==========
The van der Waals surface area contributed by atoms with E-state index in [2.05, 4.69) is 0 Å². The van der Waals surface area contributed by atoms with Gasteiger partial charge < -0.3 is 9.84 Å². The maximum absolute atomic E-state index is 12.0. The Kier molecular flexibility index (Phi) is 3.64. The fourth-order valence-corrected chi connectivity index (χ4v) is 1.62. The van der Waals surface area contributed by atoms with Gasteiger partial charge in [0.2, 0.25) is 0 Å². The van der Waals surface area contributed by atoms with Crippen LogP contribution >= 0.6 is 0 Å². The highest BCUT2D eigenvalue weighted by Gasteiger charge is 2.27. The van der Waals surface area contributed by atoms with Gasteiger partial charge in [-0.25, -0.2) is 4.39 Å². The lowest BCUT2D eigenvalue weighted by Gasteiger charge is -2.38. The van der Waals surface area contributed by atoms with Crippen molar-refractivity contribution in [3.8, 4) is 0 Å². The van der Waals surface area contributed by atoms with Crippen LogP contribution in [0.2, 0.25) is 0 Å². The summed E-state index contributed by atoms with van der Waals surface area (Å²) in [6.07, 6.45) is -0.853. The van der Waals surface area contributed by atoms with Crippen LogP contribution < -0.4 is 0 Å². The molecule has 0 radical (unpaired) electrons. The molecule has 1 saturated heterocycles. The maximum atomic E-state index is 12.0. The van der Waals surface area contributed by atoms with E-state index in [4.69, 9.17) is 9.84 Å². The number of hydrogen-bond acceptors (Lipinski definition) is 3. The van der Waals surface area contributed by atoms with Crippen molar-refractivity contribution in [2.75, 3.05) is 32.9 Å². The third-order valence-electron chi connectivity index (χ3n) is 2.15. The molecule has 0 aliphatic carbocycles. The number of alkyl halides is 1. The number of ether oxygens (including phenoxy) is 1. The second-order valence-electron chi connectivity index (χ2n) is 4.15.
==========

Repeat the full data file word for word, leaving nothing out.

The van der Waals surface area contributed by atoms with E-state index in [2.05, 4.69) is 0 Å². The van der Waals surface area contributed by atoms with Gasteiger partial charge < -0.3 is 9.84 Å². The maximum absolute atomic E-state index is 12.0. The Kier molecular flexibility index (Phi) is 3.64. The fourth-order valence-corrected chi connectivity index (χ4v) is 1.62. The van der Waals surface area contributed by atoms with Gasteiger partial charge in [0.2, 0.25) is 0 Å². The van der Waals surface area contributed by atoms with Crippen LogP contribution >= 0.6 is 0 Å². The highest BCUT2D eigenvalue weighted by Gasteiger charge is 2.27. The van der Waals surface area contributed by atoms with Gasteiger partial charge in [-0.25, -0.2) is 4.39 Å². The lowest BCUT2D eigenvalue weighted by Gasteiger charge is -2.38. The van der Waals surface area contributed by atoms with Crippen molar-refractivity contribution in [3.8, 4) is 0 Å². The van der Waals surface area contributed by atoms with Crippen LogP contribution in [0.2, 0.25) is 0 Å². The summed E-state index contributed by atoms with van der Waals surface area (Å²) in [6.07, 6.45) is -0.853. The van der Waals surface area contributed by atoms with Crippen LogP contribution < -0.4 is 0 Å². The molecule has 0 radical (unpaired) electrons. The molecule has 1 saturated heterocycles. The maximum atomic E-state index is 12.0. The van der Waals surface area contributed by atoms with E-state index in [4.69, 9.17) is 9.84 Å². The number of hydrogen-bond acceptors (Lipinski definition) is 3. The van der Waals surface area contributed by atoms with Crippen molar-refractivity contribution in [2.75, 3.05) is 32.9 Å². The third-order valence-electron chi connectivity index (χ3n) is 2.15. The molecule has 0 aliphatic carbocycles. The number of alkyl halides is 1. The number of ether oxygens (including phenoxy) is 1. The second-order valence-electron chi connectivity index (χ2n) is 4.15.